Ballet history is rich in astonishing muses, but there are none like the Marchesa Luisa Casati. “I want to be a living work of art,” said the woman who emerged at the Fin de siècle with cavernous kohl-rimmed eyes, moonstruck skin and a flame-tinted Medusa coiffure. The Milanese heiress and socialite possessed an outré style which has inspired countless artists, writers and designers, including Marcel Proust, Jack Kerouac, Man Ray and Karl Lagerfeld. Infinite Variety: the Life and Legend of the Marchesa Casati chronicles her extravagant quest for the extraordinary in all its rococo richness. The authors, Scot D. Ryersson and Michael Yaccarino, explore the making of an icon who remains unsurpassed in her eccentricity.
Casati was inspired by artists from a young age, and for her dressing up was the chief embodiment of her creative vision, a type of living theatre, where there was no discernible difference between costumes and clothes. This idea extended to all aspects of her surroundings: her houses were exquisitely decorated temples of decadence, and even the song-birds in the gardens were hand-dyed to match her colour schemes.
Casati’s public appearances became spectacles that captured the artistic imagination, and she was described variously as a goddess, a vampire and a bird of paradise.
Of particular interest to ballet enthusiasts is the chapter of Casati’s life that saw her turn the Palazzo dei Leoni, on the Grand Canal in Venice (now home to the Peggy Guggenheim collection), into a playground of excess. There she hosted dinner parties which became the stuff of legend – some guests recalled her wearing live snakes as jewellery – and many were held for members of the Ballets Russes. In the summer of 1910, Serge Diaghilev arrived in Venice with Vasalav Nijinsky, as well as Russes designers Leon Bakst and Alexandre Benois. Casati invited the quartet, along with Isadora Duncan, to dinner at her palazzo, and the evening ended with Nijinsky and Duncan performing a wild-eyed pas de deux.
One of Casati’s most enduring friendships was with the ballet designer Oliver Messel, who likened his first meeting with her in Venice to a design for a Russes Ballet. “Casati stood on the steps of her palazzo …with a leopard on each side of her in the mood of Bakst’s Scheherazade”, he recalled. Amongst her many pets were a boa constrictor named Anaxagarus, a pet monkey which she described to a guest as like “something in a Chinese painting”, greyhounds, ocelots, tigers and brightly coloured parrots.
Around 1910, feeling limited by the elegant simplicity of the Mario Fortuny gowns she usually wore, Casati enlisted Bakst as her couturier, and he designed her a new wardrobe. Just how many costumes he created for her is unknown, but the surviving ones are a testament to the vitality of their collaboration.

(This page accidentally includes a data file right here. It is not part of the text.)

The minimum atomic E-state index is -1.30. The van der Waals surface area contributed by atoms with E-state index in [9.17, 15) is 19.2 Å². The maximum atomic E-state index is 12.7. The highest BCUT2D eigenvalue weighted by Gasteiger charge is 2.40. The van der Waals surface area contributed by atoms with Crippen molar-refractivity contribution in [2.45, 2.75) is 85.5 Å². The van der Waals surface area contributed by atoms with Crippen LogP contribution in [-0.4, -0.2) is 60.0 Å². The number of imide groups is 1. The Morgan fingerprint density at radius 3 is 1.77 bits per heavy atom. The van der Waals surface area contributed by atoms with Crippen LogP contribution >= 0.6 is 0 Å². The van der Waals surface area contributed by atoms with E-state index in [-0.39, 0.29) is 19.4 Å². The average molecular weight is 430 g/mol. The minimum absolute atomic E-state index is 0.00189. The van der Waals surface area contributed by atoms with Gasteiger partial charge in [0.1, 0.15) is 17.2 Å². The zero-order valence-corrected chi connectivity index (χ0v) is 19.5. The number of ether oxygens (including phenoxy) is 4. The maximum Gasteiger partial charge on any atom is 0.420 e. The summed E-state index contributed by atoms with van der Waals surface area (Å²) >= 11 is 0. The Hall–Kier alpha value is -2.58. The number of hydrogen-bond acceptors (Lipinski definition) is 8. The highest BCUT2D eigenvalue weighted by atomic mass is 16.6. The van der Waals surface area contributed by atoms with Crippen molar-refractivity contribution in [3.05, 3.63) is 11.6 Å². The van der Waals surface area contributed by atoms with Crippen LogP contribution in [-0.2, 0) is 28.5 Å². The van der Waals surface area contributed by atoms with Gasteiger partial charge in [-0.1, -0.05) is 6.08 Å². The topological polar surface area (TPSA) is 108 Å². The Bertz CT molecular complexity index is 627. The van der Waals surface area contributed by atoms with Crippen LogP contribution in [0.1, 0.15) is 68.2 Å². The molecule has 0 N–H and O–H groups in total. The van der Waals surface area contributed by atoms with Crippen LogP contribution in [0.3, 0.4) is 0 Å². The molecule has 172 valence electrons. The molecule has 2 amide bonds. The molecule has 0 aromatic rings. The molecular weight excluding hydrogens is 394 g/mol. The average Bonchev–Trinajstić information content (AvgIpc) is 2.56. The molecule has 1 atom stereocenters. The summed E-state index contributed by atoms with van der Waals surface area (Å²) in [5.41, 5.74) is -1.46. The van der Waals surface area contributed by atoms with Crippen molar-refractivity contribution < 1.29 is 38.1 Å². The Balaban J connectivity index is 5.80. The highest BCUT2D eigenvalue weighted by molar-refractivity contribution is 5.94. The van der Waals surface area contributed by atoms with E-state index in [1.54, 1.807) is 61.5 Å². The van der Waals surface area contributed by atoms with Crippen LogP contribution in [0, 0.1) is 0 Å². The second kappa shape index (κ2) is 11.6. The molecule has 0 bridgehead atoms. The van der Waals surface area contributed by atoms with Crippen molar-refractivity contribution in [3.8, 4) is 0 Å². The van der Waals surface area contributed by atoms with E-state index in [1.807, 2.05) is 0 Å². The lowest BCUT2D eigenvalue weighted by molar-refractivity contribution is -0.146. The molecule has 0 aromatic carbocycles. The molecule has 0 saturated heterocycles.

One example we have is that of an animal tamer with a macaw on one shoulder; Danse Indo-Persane is a concoction of blue-and-gold veils, a towering pearl-embellished headdress, golden talons, and slippers which curl impishly at the toes. One of the most striking creations was the “Queen of the Night” costume, which Bakst made for Casati to wear to a Paris Opera Ball in 1922. Casati commissioned Charles Worth to translate Bakst’s celestial, diamond-netted fantasy into reality over three months, at a cost of 20,000 francs.
Casati was known for her propensity to perform exotic dances, including a rendition of a Persian ballet at her Roman villa, where she danced against a backdrop painted by Bakst, flanked by two naked gold-painted men, who stood motionless like statues for the duration of her performance.
Some sources have even suggested Casati was cast for the mise-en-scene of certain Ballets Russes productions because of her aesthetic appeal and dramatic presence. According to Infinite Variety, a costume design by Bakst titled La Marchesa Casati en costume romantique masculine appeared in an exhibition; the catalogue entry explained that Marchesa had convinced Diaghilev to let her appear in Le Dieu Bleu. An account written by Mrs Hwfa Williams, a society hostess, says: “It was known that Diaghilev, the famous impresario, had offered her any amount if she would only go in a ballet. This sounded so very impressive that we all expected a wonderful exhibition from her. What was our amazement to find that she did not dance at all! Diaghilev had wanted her for the sake of her marvellous silhouette.”
Central to Casati’s legacy is the way she lived her life as if in the glow of stage lights. By night she could be seen walking her pet cheetahs on diamond leashes around the Piazza San Marco in Venice, her alabaster figure concealed only by sumptuous full-length furs. Her black servants carried torches, illuminating this strange and wonderful vision for history to remember.